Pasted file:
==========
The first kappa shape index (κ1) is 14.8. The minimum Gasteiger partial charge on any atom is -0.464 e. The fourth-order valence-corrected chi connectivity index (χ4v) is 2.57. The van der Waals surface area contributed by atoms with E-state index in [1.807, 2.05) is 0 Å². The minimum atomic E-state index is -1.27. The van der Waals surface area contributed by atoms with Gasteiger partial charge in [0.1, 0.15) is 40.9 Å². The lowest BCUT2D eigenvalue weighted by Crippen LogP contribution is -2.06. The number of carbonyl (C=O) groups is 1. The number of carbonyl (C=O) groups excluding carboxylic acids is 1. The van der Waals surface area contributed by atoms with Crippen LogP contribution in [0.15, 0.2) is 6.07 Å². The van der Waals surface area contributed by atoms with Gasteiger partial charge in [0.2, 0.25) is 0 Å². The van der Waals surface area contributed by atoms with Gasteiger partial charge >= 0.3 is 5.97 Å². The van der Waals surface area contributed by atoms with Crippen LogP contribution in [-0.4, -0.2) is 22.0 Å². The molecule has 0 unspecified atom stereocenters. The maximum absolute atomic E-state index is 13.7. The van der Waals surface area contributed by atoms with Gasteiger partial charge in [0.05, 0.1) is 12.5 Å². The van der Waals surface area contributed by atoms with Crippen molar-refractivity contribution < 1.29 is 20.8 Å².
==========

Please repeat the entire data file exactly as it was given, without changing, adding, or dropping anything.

The first kappa shape index (κ1) is 14.8. The minimum Gasteiger partial charge on any atom is -0.464 e. The fourth-order valence-corrected chi connectivity index (χ4v) is 2.57. The van der Waals surface area contributed by atoms with E-state index in [1.807, 2.05) is 0 Å². The minimum atomic E-state index is -1.27. The van der Waals surface area contributed by atoms with Gasteiger partial charge in [0.1, 0.15) is 40.9 Å². The lowest BCUT2D eigenvalue weighted by Crippen LogP contribution is -2.06. The number of carbonyl (C=O) groups is 1. The number of carbonyl (C=O) groups excluding carboxylic acids is 1. The van der Waals surface area contributed by atoms with Crippen LogP contribution in [0.15, 0.2) is 6.07 Å². The van der Waals surface area contributed by atoms with Gasteiger partial charge in [0.2, 0.25) is 0 Å². The van der Waals surface area contributed by atoms with Gasteiger partial charge >= 0.3 is 5.97 Å². The van der Waals surface area contributed by atoms with Crippen LogP contribution in [-0.4, -0.2) is 22.0 Å². The molecule has 0 unspecified atom stereocenters. The maximum absolute atomic E-state index is 13.7. The van der Waals surface area contributed by atoms with Gasteiger partial charge in [0.05, 0.1) is 12.5 Å². The van der Waals surface area contributed by atoms with Crippen molar-refractivity contribution < 1.29 is 20.8 Å².